Can our children afford to live in York?

Bec Horner

Bec Horner

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Can our children afford to live in York?

Guest blogger, Geoff Beacon, submitted this interesting article on whether our children can actually afford to live in York. I wonder what you think?

In the York area, a plot of land big enough to put a house on costs less than £1,000 but when it  becomes building land it can cost £100,000 or more. That’s a windfall to landowners, called the ‘planning premium’. This is built into the price of a new house.

But what if I could have a home on a £1000 plot somehow avoiding the price hike? A wooden cabin big enough for an old man like me can be bought for well under £10,000. Add mains electricity for £2000, mains water for £1000 and good modern cesspit for another £1000 and I could have somewhere to live for under £15,000.
I’ve been living in a holiday home on a site near York. There’s nothing more life affirming than waking up surrounded by nature; woods, birds, the occasional deer and falling to sleep to the sound of hooting owls. The space and the fresh air put a bounce in your step!

I’m still mobile enough to ride a bike. I’m lucky enough to have strong bones so falling off hasn’t yet caused me serious injury and when I do fall off it’s never on one of York’s pleasant cycleways. It happens when I negotiate traffic and complicated bits of road or street furniture. So let’s put my log cabin next to a cycleway near one of the out-of-town shopping centres or park and ride stops for when cycling days get too hard for an old man.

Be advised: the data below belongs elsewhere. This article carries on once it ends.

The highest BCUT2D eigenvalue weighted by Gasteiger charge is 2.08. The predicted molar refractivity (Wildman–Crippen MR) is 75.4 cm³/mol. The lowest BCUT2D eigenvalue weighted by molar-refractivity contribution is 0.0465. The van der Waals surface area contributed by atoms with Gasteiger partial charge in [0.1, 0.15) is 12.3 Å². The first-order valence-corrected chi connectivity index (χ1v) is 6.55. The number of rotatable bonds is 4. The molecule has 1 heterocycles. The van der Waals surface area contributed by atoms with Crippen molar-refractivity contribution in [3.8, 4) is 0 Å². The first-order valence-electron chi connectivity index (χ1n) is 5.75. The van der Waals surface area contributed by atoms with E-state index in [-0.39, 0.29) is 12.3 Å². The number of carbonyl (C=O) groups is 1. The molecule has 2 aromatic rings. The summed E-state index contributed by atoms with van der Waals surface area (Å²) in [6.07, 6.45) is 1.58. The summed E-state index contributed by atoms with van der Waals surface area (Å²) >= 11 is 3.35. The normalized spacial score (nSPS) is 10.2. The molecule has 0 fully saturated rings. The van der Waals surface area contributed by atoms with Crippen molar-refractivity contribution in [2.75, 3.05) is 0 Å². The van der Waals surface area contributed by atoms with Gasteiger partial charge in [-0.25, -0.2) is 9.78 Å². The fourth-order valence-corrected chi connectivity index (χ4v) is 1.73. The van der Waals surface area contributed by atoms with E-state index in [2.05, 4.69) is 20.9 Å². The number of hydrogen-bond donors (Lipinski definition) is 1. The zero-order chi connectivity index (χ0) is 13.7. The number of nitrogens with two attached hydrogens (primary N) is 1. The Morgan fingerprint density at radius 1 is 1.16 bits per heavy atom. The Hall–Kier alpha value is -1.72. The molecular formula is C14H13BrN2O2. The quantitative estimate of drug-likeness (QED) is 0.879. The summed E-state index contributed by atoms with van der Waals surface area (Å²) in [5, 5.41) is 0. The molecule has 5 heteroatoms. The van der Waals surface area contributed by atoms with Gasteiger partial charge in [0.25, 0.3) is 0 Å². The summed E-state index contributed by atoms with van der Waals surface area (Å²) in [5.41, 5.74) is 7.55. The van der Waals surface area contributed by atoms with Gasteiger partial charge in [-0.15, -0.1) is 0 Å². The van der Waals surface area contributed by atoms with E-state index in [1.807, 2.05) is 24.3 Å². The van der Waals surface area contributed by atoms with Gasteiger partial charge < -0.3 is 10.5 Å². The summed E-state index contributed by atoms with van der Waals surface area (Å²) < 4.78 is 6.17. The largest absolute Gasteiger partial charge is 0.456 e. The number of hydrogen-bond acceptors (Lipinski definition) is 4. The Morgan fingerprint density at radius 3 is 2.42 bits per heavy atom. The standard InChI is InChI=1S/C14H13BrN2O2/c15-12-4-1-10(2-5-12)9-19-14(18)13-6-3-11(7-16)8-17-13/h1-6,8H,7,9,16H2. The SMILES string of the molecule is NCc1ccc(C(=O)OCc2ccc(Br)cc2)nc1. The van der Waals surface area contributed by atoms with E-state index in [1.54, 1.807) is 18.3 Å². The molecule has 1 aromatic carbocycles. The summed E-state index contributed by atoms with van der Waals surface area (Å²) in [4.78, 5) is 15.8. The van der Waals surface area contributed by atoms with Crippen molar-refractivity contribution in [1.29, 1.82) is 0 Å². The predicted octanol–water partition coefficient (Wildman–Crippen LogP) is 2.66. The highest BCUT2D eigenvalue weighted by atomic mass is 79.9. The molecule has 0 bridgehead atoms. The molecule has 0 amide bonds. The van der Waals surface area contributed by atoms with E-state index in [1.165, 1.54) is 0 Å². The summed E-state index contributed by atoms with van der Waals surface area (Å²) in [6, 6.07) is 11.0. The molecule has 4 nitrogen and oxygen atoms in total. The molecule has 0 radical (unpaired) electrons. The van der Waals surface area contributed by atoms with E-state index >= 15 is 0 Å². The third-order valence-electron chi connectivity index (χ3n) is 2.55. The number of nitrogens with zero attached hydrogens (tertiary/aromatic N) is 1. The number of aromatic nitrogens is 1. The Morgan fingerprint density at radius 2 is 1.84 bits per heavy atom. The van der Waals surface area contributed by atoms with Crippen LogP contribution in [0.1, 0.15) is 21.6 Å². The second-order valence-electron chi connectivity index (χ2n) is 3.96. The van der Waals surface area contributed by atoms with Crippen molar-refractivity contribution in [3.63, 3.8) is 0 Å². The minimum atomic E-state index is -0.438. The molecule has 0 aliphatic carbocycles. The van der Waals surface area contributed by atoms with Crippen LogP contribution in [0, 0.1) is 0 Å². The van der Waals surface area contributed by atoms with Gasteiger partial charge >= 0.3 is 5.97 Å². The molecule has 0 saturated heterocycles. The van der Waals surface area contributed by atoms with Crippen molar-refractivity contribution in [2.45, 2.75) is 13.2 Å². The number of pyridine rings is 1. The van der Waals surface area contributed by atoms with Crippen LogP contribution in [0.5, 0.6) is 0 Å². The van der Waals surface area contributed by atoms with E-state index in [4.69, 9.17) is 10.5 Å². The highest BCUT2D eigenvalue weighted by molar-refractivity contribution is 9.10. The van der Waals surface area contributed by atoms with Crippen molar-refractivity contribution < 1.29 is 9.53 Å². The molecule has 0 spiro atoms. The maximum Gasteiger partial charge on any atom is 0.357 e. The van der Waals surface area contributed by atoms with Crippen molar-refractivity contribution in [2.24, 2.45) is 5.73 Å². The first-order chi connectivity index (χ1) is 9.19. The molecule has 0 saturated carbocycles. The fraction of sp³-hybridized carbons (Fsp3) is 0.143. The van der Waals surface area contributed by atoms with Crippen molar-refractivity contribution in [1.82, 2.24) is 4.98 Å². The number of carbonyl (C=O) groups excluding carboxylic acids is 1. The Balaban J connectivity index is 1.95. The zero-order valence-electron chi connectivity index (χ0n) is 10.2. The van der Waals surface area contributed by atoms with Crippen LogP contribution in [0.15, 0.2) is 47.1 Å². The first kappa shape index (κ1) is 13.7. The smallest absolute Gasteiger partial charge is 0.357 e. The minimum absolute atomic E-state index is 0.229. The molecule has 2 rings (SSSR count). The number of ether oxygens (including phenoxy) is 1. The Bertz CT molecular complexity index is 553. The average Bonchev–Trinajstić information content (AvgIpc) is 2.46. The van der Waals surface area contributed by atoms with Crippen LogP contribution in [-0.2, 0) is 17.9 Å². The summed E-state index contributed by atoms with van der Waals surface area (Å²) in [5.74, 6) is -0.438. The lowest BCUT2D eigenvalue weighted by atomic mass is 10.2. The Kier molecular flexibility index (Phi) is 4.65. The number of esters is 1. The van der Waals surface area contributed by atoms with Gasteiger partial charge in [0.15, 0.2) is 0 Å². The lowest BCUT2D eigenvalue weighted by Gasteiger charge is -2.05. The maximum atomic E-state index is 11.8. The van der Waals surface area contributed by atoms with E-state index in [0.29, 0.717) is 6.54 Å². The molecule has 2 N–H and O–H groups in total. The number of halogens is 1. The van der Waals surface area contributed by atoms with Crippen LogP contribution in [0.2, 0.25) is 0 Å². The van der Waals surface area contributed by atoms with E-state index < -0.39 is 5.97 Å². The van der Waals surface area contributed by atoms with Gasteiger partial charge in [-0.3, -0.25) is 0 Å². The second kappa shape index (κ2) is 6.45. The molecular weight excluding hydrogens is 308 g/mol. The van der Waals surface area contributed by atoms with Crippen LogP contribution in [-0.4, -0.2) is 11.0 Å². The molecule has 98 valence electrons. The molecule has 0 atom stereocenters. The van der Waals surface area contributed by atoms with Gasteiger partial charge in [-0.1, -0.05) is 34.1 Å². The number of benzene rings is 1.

OK, that’s me sorted for less than £15,000 but what about the younger generation like the young man I met a year or so ago walking with his small son next to the pond at Joseph Rowntree’s Derwenthorpe development, where houses are in the £350,000 range.  He had a good job as a gas fitter but couldn’t afford house prices in York. His young family could only afford housing near Selby. They really wanted to be nearer to relatives round the corner from Derwenthorpe, where he had grown up.

The planning premium is built into the price of a new house.  You may think my estimate of £100,000 or so may be too high but figures from the government in 2015 gave the average price for a hectare of agricultural land as £21,000 and, in York, the price of a hectare of building land as £2,469,000. That’s more than an increase in value of 100 times when planning permission is granted.

I suspect that young man and family would not be content with my style of living but, a search of house prices on the Zoopla website finds that new 3 bed semis in York start at about £300,000. In Selby new 3 bed houses are less than £200,000. In Liverpool one can be bought for £100,000 –  but in Enfield on the outskirts of London the cheapest 3 bed semi today is £435,000. The variation in these prices is largely due to the planning premium – building costs don’t vary much across the country – except in very Central London.

Avoid the planning premium and house prices can almost become affordable.
Further, there are developments using computer controlled wooden construction that can reduce costs by a surprisingly large factor. With this modern construction and avoiding the planning premium a target of £20,000 for a new starter home should be achievable – and your children could easily afford to live in York.

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